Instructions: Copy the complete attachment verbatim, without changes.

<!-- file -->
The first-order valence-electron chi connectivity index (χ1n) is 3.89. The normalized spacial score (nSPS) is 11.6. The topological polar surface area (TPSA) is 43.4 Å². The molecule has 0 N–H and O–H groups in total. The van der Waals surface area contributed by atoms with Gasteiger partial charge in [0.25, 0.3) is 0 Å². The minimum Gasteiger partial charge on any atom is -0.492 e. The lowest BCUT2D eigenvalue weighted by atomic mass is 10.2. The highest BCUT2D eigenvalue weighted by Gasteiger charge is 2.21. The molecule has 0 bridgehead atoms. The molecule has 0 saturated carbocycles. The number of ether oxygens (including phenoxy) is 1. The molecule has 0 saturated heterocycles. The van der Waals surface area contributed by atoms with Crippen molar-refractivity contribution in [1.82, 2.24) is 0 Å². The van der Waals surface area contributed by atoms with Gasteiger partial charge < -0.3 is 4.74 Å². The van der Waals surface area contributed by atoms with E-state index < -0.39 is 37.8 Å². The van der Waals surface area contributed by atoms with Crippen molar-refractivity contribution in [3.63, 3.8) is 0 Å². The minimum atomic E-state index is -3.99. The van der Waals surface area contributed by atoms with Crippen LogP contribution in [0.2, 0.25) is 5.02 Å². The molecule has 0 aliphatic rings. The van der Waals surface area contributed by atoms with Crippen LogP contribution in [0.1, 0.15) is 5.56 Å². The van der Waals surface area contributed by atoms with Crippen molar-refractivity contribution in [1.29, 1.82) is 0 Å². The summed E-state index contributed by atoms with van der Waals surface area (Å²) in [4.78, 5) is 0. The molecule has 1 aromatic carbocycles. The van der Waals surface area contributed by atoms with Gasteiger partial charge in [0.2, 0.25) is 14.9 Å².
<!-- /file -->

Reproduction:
The first-order valence-electron chi connectivity index (χ1n) is 3.89. The normalized spacial score (nSPS) is 11.6. The topological polar surface area (TPSA) is 43.4 Å². The molecule has 0 N–H and O–H groups in total. The van der Waals surface area contributed by atoms with Gasteiger partial charge in [0.25, 0.3) is 0 Å². The minimum Gasteiger partial charge on any atom is -0.492 e. The lowest BCUT2D eigenvalue weighted by atomic mass is 10.2. The highest BCUT2D eigenvalue weighted by Gasteiger charge is 2.21. The molecule has 0 bridgehead atoms. The molecule has 0 saturated carbocycles. The number of ether oxygens (including phenoxy) is 1. The molecule has 0 saturated heterocycles. The van der Waals surface area contributed by atoms with Crippen molar-refractivity contribution in [1.82, 2.24) is 0 Å². The van der Waals surface area contributed by atoms with Gasteiger partial charge < -0.3 is 4.74 Å². The van der Waals surface area contributed by atoms with E-state index < -0.39 is 37.8 Å². The van der Waals surface area contributed by atoms with Crippen molar-refractivity contribution in [3.63, 3.8) is 0 Å². The minimum atomic E-state index is -3.99. The van der Waals surface area contributed by atoms with Crippen LogP contribution in [0.2, 0.25) is 5.02 Å². The molecule has 0 aliphatic rings. The van der Waals surface area contributed by atoms with Crippen LogP contribution in [0.1, 0.15) is 5.56 Å². The van der Waals surface area contributed by atoms with Crippen molar-refractivity contribution in [1.29, 1.82) is 0 Å². The summed E-state index contributed by atoms with van der Waals surface area (Å²) in [4.78, 5) is 0. The molecule has 1 aromatic carbocycles. The van der Waals surface area contributed by atoms with Gasteiger partial charge in [0.2, 0.25) is 14.9 Å².